We have been slowly rolling out a new search page from wayne.edu over the past few months. This search page not only looks far better than the old Google partner search that they have since discontinued but is far more functional.
Making search useful
Over the past year we have been doing some significant research with how people use the wayne.edu search box. Last year I did a presentation on analyzing the real time searches and the recent changes have been a result of that research.
We realized that visitors search because Google taught them to. I believe this because we see searches for simple things that are clearly on the page if the person just looked in the actual content area. Doing a search though personalizes what they are looking for the Google is so good that often the snippet of the page containing their answer gets called out as the description for the first or second result. Thus allowing them to get the information they are looking for without having to scan the page.
Types of searches
As we are watching the searches come in throughout the day we started to notice some patterns. The patterns centered around the categories of the things they were looking for. They centered around these topics (in no particular order):
- Web pages
- People (Faculty mainly, then staff)
Repurposing existing information
Google is great at searching full text documents especially when authority is important. But for our purposes we need a little more fine grained results specific to a few parameters. We were not at all interested in writing a search engine but felt that we could extract information in an effective way for our visitors. We know the structure of class numbers, building names and short names, faculty/staff usernames and phone numbers.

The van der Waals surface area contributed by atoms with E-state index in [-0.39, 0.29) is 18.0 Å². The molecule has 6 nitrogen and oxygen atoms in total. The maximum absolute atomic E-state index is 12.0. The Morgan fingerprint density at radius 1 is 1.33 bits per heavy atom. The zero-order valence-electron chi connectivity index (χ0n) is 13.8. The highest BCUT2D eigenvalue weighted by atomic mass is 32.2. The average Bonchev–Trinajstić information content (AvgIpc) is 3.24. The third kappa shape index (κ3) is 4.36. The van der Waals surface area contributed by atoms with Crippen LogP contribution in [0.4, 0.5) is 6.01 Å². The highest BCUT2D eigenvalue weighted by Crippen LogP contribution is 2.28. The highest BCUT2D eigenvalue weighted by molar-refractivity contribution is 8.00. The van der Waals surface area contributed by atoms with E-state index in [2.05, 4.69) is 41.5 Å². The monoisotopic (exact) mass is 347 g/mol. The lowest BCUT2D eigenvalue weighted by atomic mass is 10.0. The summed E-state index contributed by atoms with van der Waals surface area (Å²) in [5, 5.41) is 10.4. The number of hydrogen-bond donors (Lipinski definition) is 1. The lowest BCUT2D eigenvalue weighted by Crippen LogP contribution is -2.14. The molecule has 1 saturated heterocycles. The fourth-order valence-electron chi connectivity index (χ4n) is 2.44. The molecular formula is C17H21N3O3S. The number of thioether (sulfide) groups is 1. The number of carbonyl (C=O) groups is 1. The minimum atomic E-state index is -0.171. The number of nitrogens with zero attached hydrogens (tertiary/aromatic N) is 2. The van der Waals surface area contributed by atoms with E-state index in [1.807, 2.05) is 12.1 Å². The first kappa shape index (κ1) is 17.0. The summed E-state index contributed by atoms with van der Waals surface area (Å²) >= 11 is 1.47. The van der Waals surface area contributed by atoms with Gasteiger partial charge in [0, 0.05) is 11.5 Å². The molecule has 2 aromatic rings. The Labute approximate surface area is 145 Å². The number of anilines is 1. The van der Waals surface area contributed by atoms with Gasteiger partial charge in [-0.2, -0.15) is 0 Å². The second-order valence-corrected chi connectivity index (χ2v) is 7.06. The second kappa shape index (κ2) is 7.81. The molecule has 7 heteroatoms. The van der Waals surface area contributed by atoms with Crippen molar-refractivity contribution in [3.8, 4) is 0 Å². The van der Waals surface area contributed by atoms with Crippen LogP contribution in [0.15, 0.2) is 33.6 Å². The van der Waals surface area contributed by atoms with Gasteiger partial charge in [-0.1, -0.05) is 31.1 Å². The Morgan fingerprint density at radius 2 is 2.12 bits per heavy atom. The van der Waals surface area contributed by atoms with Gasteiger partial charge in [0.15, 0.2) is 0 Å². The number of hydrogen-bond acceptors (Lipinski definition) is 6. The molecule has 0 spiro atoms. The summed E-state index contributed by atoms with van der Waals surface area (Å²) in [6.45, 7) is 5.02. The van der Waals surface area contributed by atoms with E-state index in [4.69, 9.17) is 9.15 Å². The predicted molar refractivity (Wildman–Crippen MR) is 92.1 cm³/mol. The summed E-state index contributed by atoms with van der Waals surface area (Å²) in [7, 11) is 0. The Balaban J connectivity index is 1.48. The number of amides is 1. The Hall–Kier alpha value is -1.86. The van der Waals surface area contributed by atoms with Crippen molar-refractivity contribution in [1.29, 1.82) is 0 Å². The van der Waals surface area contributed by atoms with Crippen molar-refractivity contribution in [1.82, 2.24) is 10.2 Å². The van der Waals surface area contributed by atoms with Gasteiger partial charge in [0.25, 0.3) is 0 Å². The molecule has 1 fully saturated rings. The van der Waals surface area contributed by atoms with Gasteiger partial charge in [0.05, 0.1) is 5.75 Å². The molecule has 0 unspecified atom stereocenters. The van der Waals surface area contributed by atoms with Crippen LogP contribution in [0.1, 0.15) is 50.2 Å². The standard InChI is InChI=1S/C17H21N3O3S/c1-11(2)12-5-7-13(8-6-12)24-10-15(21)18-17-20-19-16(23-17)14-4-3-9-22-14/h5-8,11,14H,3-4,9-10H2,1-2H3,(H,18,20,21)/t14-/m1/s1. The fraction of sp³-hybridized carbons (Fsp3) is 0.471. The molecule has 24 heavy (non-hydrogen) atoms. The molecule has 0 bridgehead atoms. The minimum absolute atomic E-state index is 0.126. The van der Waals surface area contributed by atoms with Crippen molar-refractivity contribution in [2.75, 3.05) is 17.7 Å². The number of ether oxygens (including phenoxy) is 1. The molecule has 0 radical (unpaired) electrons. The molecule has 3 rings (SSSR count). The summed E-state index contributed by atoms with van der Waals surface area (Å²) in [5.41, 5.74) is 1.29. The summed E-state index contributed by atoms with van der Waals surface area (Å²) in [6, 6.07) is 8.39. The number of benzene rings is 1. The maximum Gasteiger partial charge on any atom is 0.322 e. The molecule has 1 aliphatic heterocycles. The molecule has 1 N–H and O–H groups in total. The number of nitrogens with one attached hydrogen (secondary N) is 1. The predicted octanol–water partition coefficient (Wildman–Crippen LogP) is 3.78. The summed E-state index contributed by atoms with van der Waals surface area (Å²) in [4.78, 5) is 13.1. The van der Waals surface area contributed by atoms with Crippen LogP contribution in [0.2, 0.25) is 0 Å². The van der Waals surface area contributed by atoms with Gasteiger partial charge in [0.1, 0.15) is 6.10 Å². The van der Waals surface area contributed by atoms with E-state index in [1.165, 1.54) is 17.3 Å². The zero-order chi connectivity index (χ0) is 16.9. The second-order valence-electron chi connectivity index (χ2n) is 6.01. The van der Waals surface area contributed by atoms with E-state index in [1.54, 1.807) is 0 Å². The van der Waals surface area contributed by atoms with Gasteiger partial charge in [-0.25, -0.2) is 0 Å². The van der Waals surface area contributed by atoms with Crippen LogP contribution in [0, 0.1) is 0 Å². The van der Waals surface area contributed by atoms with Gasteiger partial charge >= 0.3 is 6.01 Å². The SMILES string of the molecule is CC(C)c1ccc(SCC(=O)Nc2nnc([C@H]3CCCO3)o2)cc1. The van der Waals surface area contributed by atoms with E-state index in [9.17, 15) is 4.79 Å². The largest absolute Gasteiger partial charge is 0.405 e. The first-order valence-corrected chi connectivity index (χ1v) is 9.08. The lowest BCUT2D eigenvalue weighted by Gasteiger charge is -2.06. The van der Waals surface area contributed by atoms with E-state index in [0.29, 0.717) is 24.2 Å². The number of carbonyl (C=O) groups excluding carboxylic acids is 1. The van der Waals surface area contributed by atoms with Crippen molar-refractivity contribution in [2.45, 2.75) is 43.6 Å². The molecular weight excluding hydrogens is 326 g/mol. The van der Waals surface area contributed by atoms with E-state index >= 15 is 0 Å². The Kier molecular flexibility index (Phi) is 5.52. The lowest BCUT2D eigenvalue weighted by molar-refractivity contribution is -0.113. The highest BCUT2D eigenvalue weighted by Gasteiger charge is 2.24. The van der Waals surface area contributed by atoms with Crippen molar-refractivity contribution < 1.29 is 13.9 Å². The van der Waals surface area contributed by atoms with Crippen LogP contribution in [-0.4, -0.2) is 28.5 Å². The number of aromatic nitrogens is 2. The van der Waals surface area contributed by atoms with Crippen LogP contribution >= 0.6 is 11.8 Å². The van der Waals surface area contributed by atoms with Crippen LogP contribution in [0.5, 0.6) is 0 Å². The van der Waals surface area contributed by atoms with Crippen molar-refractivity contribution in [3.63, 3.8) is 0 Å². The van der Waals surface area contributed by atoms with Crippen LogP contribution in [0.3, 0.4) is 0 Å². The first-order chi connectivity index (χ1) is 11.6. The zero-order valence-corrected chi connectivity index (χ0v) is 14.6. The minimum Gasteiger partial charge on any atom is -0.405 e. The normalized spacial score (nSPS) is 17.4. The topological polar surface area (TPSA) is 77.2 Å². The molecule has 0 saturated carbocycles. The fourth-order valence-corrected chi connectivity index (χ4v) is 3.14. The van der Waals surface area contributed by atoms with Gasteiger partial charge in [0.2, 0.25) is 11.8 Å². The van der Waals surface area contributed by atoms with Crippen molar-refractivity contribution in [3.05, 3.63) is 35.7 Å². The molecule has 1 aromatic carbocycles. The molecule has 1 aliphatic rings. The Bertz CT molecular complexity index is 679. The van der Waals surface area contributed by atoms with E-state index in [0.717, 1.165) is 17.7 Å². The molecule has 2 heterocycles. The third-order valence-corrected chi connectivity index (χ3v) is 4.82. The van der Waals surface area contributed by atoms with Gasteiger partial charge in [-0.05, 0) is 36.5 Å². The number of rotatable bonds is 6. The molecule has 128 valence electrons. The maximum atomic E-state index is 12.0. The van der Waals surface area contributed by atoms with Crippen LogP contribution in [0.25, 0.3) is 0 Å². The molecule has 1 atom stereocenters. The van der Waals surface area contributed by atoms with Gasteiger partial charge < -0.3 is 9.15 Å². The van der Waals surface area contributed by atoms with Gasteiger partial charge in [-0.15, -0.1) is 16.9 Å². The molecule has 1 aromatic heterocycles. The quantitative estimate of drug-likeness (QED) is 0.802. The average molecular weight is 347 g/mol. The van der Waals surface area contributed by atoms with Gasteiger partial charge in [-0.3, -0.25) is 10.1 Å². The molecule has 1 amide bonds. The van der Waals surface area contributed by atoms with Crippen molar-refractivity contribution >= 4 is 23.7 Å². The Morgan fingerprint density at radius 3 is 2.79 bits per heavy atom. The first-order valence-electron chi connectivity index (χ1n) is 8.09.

Lastly we were not happy with Google’s results for events. When visitors hear about an event and want to know more about it they search for it. Our university has a lot of events going on each day, 50+ typically and a lot of them a repeating, either each semester, year or at random dates. The way Google’s algorithm works it gives more prominence to pages that have more authority, to gain authority pages need to be linked to, visited and around for a while. Well the events the visitor are typically looking for occur in the future and have possibly not been linked to a lot thus older events will show up higher than newer events with the same title.
Breaking it apart
As you can see in the screen shot on the right we are now breaking apart the search page into organic results, matching buildings, people, classes and events. This brings this otherwise hidden information to the top where a visitor can get an overview of all the parts of the university that match their search. This not only gives the visitor more accurate results but also gives them additional information they may not have thought about. Opinions for students have been very well received most notably about the events being pulled in. It reduced frustration around older events showing up in the web results and increased their awareness of things happening on campus.
We are not excluding these events, classes, people and buildings from showing up in the natural search results because at times Google does a better job at filtering them and not all users notice the column on the right. Again this is a result of Google having ads on the right hand side of their results, they are training users to not look there for organic information.
This is just the first step into improving information retrieval for our visitors. We understand we will never have a navigation and architecture that will please everyone, but from insights into this we can improve the way visitors are actually using our site. We strive to build a user experience that not only gets out of the way but also enjoyable. We don’t have a long term goal for the site search but we know our next steps will be to integrate domain or site specific search right into this page with appropriate context on the right column. This will allow us to have one search results page for every site on campus that is well branded and scoped.
View the combined search page at: http://wayne.edu/search/